Teatown Launches Collaborative Program with Pace University
Amy Karpati, Ph.D., Director of Science and Programs at Teatown with Pace Students this past week.
Following a successful pilot program, Teatown and Pace University have officially launched a collaborative program which includes a college field biology course that brings Pace University students into the heart of Teatown’s 1,000-acre nature preserve.
Pictured above from left, Kevin Carter, Executive Director, Teatown; Dr. Amy Karpati, Director of Science and Programs, Teatown; Dr. Melanie Dupuis, Chair of Environmental Science and Studies, Pace University; and Dr. Rich Schlesinger, Associate Dean and Director of DCISE, Pace University.
Amy Karpati, Ph.D., Director of Science and Programs, and Hillary Siener, Manager of Science and Stewardship Programs at Teatown, are instructing a course titled “Natural History of the Hudson Valley” which currently has six of Pace’s Environmental Studies students enrolled. The class is primarily held outdoors, and focuses on the local ecology of the region including field identification of wildflowers, trees, shrubs, birds, and habitats. The class culminates with a habitat identification practical in which the students use aerial photographs to identify habitats and verify their results with field data.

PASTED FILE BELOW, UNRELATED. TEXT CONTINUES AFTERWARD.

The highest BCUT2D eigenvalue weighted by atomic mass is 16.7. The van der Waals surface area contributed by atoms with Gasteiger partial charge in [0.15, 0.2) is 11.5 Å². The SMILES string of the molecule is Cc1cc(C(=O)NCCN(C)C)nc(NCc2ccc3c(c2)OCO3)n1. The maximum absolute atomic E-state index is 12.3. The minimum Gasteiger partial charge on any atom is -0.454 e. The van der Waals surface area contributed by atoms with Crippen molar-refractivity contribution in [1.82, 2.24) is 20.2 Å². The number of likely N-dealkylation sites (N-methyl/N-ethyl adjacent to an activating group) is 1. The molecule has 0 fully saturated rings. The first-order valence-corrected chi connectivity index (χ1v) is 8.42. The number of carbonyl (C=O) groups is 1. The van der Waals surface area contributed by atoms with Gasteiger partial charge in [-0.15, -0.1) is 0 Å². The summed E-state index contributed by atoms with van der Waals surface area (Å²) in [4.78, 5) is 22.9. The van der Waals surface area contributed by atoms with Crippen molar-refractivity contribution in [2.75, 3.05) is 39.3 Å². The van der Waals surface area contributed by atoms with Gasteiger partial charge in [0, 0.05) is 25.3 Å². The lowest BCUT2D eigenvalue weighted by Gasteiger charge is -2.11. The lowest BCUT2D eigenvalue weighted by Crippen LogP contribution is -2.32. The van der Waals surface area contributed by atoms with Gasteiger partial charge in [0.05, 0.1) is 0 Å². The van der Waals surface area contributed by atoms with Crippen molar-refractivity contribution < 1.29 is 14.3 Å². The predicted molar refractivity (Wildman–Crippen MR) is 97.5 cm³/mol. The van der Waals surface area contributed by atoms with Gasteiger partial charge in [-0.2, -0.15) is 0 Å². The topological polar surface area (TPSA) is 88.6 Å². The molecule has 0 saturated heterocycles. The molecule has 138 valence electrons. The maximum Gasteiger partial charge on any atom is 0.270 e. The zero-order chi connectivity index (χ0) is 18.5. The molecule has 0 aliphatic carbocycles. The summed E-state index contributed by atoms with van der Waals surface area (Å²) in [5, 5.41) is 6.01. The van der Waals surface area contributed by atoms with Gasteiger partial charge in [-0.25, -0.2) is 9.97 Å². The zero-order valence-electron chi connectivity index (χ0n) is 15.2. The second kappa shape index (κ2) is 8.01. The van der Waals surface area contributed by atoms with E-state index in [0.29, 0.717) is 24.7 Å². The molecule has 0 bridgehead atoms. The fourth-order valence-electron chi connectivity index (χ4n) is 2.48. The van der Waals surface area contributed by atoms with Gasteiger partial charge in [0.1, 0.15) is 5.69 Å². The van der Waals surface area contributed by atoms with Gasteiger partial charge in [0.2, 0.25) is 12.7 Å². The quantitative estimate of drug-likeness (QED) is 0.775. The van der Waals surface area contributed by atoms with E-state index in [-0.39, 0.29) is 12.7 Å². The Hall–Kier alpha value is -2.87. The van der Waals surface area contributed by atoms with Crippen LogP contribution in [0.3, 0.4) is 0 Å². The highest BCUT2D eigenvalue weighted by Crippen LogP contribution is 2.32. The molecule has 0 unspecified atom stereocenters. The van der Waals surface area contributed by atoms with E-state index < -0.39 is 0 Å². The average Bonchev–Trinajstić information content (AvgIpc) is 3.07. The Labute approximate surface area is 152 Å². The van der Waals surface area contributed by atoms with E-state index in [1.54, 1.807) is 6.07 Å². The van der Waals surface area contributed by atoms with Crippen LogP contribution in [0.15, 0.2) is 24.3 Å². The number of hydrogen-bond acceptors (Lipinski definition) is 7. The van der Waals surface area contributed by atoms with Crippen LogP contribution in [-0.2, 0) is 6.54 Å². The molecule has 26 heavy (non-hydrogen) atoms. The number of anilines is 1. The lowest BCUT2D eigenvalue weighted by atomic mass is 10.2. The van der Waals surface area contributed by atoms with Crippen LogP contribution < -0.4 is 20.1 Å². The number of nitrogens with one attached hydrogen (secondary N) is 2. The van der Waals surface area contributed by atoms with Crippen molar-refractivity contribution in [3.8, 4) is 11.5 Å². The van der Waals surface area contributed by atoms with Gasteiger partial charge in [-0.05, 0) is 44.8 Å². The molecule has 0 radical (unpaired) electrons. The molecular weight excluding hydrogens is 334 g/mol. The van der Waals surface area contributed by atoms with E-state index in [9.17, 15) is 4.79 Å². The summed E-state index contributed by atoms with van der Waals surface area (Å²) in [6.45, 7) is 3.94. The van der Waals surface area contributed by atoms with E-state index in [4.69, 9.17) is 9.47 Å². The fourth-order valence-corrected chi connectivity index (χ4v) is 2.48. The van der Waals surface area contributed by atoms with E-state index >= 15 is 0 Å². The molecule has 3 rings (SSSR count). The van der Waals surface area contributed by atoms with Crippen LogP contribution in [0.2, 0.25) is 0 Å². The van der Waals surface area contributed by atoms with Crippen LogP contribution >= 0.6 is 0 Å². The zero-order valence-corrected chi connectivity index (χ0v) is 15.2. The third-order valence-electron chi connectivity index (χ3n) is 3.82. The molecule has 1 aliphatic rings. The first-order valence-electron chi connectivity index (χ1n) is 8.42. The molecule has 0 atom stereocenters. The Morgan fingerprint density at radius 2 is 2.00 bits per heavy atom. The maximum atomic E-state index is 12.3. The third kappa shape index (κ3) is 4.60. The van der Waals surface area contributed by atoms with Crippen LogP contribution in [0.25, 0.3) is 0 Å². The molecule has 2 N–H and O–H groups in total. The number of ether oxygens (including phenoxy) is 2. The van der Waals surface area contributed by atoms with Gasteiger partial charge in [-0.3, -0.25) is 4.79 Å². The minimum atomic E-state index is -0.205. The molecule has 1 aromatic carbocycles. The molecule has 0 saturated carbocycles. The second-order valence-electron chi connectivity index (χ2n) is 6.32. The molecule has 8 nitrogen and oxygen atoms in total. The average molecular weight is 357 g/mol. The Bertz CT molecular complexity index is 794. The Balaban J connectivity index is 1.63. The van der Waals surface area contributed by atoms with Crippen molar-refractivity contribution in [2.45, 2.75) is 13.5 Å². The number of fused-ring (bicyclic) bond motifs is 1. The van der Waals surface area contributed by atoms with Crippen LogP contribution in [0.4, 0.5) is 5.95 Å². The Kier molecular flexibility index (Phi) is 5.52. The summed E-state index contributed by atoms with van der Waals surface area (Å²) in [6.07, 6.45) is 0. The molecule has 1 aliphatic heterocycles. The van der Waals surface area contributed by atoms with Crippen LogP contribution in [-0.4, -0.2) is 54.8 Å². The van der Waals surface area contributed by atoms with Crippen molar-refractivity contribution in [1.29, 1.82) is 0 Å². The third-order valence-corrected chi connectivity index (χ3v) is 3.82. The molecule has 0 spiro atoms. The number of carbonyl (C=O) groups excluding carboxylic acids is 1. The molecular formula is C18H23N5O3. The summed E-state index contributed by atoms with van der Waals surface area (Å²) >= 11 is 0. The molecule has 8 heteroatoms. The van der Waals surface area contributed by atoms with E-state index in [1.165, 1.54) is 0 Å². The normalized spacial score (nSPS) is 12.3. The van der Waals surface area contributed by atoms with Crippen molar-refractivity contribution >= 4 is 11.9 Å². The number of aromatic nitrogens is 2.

On Sunday, April 23, Pace held a reception at Pace’s new Environmental Center Complex to celebrate the partnership.
“The average college student cannot tell the difference between a maple tree and an oak tree,” said Dr. Melanie Dupuis, Chair of Environmental Studies and Sciences at Pace and co-creator of the field course. “I wanted to make sure that students who learn about the environment in books also learn about it in nature. That’s why we partnered with Teatown. Field course students learn much more than identifying trees. They learn about ecology from the ground up, from vernal pools to invasives to identifying sensitive habitats.”